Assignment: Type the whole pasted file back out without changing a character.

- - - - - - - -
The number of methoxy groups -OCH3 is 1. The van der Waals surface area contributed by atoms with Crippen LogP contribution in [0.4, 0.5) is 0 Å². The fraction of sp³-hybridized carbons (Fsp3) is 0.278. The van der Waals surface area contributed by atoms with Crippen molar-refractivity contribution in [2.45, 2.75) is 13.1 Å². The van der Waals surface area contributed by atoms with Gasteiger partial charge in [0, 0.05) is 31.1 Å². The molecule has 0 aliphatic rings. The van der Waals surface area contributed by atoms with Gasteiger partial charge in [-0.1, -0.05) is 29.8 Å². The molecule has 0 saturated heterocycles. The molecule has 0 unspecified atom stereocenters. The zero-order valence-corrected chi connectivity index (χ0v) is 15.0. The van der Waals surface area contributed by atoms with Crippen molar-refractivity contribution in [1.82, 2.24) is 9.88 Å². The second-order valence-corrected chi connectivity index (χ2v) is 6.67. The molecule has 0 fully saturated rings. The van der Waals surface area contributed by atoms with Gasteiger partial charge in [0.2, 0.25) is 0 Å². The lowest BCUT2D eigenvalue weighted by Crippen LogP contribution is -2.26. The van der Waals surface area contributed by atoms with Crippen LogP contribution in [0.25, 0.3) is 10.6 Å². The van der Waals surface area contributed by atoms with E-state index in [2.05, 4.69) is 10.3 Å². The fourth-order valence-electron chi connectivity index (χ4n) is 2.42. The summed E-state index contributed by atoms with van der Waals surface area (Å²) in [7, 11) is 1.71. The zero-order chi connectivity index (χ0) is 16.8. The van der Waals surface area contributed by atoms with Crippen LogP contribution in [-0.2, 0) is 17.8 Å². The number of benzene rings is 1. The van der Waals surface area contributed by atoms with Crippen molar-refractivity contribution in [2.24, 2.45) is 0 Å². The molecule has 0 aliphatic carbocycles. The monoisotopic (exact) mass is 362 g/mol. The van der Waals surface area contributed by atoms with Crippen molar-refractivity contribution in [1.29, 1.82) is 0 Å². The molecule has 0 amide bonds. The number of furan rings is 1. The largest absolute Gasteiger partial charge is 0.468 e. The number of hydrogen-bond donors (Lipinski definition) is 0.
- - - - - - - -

The number of methoxy groups -OCH3 is 1. The van der Waals surface area contributed by atoms with Crippen LogP contribution in [0.4, 0.5) is 0 Å². The fraction of sp³-hybridized carbons (Fsp3) is 0.278. The van der Waals surface area contributed by atoms with Crippen molar-refractivity contribution in [2.45, 2.75) is 13.1 Å². The van der Waals surface area contributed by atoms with Gasteiger partial charge in [0, 0.05) is 31.1 Å². The molecule has 0 aliphatic rings. The van der Waals surface area contributed by atoms with Gasteiger partial charge in [-0.1, -0.05) is 29.8 Å². The molecule has 0 saturated heterocycles. The molecule has 0 unspecified atom stereocenters. The zero-order valence-corrected chi connectivity index (χ0v) is 15.0. The van der Waals surface area contributed by atoms with Crippen molar-refractivity contribution in [1.82, 2.24) is 9.88 Å². The second-order valence-corrected chi connectivity index (χ2v) is 6.67. The molecule has 0 fully saturated rings. The van der Waals surface area contributed by atoms with Gasteiger partial charge in [0.2, 0.25) is 0 Å². The lowest BCUT2D eigenvalue weighted by Crippen LogP contribution is -2.26. The van der Waals surface area contributed by atoms with Crippen LogP contribution in [0.25, 0.3) is 10.6 Å². The van der Waals surface area contributed by atoms with E-state index in [2.05, 4.69) is 10.3 Å². The fourth-order valence-electron chi connectivity index (χ4n) is 2.42. The summed E-state index contributed by atoms with van der Waals surface area (Å²) in [7, 11) is 1.71. The zero-order chi connectivity index (χ0) is 16.8. The van der Waals surface area contributed by atoms with Crippen LogP contribution in [-0.2, 0) is 17.8 Å². The number of benzene rings is 1. The van der Waals surface area contributed by atoms with Crippen molar-refractivity contribution in [2.24, 2.45) is 0 Å². The molecule has 0 aliphatic carbocycles. The monoisotopic (exact) mass is 362 g/mol. The van der Waals surface area contributed by atoms with Crippen molar-refractivity contribution in [1.29, 1.82) is 0 Å². The molecule has 0 amide bonds. The number of furan rings is 1. The largest absolute Gasteiger partial charge is 0.468 e. The number of hydrogen-bond donors (Lipinski definition) is 0.